So, we harvested some pineapple, only for about half an hour, and then ate some in the field. It tastes so much better down here. Pineapples picked for export to the US are not allowed to ripen on the plant. Instead, they are picked green and later gassed with ethylene, a ripening agent. (Ethylene is produced naturally by plants.)
After our foray into the world of pineapple production (more on that later), we took a bumpy bus ride to a dock from which we took a boat to Mawamba Lodge, in Tortuguerro. On our way, we spotted howler monkeys, spider monkeys, and capuchins!
2 boat rides, one before and one after breakfast. We went along the canals, some of which are manmade, dredged during the time when logging dominated the area.
Despite the history of logging, there is much wildlife here: birds, monkeys, caimans, and sloths! (I am happy to report that neither the sloths nor the monkeys bothered us)
The lodge we stayed at also had its own wildlife collection: butterfly houses and frog habitat. There were blue morpho butterflies, which are just so dang fast! It´s easy to get a picture of them with their wings closed, but to get them open, that´s a real challenge. In the frog house, there were tree frogs and poison dart frogs. Small little things, but once you spot one you know what you´re looking for and it starts getting easier to find them amongst all the vegetation.
After dinner, about 9ish, four of us went with a guide along the Caribbean to look for leatherback turtles. It´s not green sea turtle nesting season yet. If it were, we wouldn´t even be allowed on the beach. There are strict regulations during green turtle nesting season, as there are so many tourists who come to see it. I am sorry to report that we did not see any turtles. However, we saw some lighting strike over the Caribbean while sitting on a piece of driftwood surrounded by coconuts. Very Pirates of the Caribbean.
Long travel day. Had to take the boat ride back to dock. Boat and plane are the only ways in and out of Tortuguerro.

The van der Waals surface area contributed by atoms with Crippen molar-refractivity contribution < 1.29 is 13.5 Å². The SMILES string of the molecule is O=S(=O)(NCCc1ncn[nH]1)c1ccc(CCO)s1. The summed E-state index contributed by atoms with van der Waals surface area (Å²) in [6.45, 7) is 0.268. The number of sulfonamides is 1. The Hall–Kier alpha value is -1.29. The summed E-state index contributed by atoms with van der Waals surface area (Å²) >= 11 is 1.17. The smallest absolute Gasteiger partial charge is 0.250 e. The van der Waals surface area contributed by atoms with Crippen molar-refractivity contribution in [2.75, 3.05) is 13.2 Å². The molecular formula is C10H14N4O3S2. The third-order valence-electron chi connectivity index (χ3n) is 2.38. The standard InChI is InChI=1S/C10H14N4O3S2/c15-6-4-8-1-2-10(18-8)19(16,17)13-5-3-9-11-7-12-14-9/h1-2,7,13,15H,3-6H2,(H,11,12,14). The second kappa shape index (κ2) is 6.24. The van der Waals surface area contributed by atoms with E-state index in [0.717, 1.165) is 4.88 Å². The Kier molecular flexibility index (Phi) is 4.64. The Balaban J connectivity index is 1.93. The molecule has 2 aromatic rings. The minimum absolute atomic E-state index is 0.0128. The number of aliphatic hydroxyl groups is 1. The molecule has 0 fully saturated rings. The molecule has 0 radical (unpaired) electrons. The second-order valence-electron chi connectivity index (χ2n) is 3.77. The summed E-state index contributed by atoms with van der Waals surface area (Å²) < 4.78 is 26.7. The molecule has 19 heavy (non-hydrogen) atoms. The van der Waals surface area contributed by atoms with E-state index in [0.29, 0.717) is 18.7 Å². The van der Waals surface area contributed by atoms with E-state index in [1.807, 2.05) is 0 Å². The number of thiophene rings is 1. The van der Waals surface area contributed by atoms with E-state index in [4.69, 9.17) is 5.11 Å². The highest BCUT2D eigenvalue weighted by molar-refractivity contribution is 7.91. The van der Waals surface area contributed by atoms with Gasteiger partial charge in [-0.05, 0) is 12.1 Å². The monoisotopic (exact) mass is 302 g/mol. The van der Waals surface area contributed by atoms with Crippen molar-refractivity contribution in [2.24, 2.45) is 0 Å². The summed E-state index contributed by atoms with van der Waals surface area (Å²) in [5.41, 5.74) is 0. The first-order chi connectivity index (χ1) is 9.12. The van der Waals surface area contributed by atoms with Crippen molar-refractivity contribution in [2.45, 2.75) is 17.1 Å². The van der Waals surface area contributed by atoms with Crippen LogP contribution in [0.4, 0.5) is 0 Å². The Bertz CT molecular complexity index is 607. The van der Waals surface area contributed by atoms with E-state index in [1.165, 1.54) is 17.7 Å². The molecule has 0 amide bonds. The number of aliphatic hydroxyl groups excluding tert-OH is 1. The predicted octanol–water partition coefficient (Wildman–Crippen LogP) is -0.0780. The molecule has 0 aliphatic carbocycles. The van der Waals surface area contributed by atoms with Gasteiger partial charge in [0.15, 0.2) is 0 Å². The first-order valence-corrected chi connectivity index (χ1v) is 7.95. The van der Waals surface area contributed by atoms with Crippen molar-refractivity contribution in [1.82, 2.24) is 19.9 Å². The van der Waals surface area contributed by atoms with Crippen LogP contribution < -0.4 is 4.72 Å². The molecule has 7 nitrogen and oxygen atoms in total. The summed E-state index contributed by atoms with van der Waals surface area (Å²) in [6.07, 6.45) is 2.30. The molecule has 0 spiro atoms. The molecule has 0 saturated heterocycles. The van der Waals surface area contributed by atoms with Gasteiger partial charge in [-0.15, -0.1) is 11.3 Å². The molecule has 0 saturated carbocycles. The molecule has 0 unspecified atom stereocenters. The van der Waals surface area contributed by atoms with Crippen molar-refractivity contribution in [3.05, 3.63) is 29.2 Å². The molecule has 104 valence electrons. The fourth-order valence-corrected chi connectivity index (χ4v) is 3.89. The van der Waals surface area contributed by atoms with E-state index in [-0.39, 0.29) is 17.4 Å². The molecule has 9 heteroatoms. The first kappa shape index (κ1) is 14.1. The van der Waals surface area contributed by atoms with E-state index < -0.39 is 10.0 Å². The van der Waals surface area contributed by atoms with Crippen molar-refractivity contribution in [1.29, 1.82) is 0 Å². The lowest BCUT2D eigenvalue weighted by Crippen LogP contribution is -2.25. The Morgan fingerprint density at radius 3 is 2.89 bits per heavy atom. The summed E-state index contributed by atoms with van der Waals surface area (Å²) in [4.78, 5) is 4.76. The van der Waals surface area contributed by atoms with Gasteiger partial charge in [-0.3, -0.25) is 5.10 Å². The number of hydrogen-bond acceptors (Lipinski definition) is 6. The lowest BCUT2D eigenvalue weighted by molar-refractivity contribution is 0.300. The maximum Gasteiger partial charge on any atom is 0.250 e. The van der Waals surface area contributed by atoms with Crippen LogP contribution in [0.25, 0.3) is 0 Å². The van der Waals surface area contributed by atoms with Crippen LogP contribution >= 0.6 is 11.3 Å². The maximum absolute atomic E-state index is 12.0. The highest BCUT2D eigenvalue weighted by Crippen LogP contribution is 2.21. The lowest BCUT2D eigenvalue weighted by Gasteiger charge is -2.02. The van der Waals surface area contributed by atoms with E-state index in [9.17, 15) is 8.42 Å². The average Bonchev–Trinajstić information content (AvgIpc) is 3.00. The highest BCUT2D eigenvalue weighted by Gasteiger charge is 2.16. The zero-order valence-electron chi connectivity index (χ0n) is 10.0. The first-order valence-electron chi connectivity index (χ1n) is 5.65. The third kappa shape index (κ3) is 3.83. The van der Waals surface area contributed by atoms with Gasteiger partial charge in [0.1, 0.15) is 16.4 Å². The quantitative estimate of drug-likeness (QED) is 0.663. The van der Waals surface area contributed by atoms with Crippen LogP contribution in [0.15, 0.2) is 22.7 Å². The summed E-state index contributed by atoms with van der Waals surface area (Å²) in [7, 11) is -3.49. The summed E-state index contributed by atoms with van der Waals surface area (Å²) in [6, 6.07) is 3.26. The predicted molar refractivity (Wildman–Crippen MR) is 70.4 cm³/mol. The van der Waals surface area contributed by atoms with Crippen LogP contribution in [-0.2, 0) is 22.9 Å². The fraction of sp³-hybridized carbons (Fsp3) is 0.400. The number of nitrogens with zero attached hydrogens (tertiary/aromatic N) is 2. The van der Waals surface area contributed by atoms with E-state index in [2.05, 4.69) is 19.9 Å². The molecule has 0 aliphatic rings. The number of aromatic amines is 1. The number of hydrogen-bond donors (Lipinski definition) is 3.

There is a lot of sedimentation in the canals, making them very shallow, making it very easy for boats to get stuck. We got stuck. Dragged along in the mud for, I don´t know, let´s say half an hour (on top of the boat leaving late).
Then back on the bus. Quick stop to look at the conventional banana production. Makes me feel very guilty about eating bananas. So many inputs, so much disruption to the native habitats, hard labor. Why must they be so good?
Then traffic jam: the boats had come to dock and trucks were going to back and forth to load and unload their products.
Eventually arrived at the pineapple farm. Organic producer, but on a very large scale. This is no joke. There were a lot of pineapples. Hundreds of hectares of em. Most of the pineapples grown at this operation are sold at Whole Foods, so you may have bought one. I love visiting these farms; I love learning where my food comes from, seeing how it gets from farm to fork. That phrase it getting to be very overused, isn´t it.
The operation is also trying to tap into the ecotourism market, offering tours and selling food and souvenirs.
Staying at a wonderful inn: delicious food, a butterfly house, frog habitat, a pool (which we didn`t get to use because it downpoured). I want to come back to all these places.
Ready to start the day!
Friday, May 28, 2010